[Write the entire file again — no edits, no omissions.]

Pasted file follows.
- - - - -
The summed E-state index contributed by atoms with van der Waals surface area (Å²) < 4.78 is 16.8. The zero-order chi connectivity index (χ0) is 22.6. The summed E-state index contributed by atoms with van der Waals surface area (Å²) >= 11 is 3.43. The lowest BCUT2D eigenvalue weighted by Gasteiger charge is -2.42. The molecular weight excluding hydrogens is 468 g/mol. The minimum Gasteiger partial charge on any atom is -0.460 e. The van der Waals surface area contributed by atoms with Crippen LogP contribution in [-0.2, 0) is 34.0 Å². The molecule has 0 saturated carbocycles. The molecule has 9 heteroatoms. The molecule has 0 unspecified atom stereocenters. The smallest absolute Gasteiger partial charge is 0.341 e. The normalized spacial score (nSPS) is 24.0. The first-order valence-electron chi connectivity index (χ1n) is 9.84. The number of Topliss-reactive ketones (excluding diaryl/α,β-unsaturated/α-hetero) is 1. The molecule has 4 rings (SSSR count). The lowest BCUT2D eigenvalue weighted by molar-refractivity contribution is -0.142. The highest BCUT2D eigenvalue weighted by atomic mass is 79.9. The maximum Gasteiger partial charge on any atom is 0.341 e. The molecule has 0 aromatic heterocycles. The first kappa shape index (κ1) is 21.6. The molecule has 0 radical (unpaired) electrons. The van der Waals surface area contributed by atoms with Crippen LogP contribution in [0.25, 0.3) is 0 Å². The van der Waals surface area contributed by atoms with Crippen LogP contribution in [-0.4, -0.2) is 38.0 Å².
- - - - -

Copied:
The summed E-state index contributed by atoms with van der Waals surface area (Å²) < 4.78 is 16.8. The zero-order chi connectivity index (χ0) is 22.6. The summed E-state index contributed by atoms with van der Waals surface area (Å²) >= 11 is 3.43. The lowest BCUT2D eigenvalue weighted by Gasteiger charge is -2.42. The molecular weight excluding hydrogens is 468 g/mol. The minimum Gasteiger partial charge on any atom is -0.460 e. The van der Waals surface area contributed by atoms with Crippen LogP contribution in [-0.2, 0) is 34.0 Å². The molecule has 0 saturated carbocycles. The molecule has 9 heteroatoms. The molecule has 0 unspecified atom stereocenters. The smallest absolute Gasteiger partial charge is 0.341 e. The normalized spacial score (nSPS) is 24.0. The first-order valence-electron chi connectivity index (χ1n) is 9.84. The number of Topliss-reactive ketones (excluding diaryl/α,β-unsaturated/α-hetero) is 1. The molecule has 4 rings (SSSR count). The lowest BCUT2D eigenvalue weighted by molar-refractivity contribution is -0.142. The highest BCUT2D eigenvalue weighted by atomic mass is 79.9. The maximum Gasteiger partial charge on any atom is 0.341 e. The molecule has 0 aromatic heterocycles. The first kappa shape index (κ1) is 21.6. The molecule has 0 radical (unpaired) electrons. The van der Waals surface area contributed by atoms with Crippen LogP contribution in [0.25, 0.3) is 0 Å². The van der Waals surface area contributed by atoms with Crippen LogP contribution in [-0.4, -0.2) is 38.0 Å².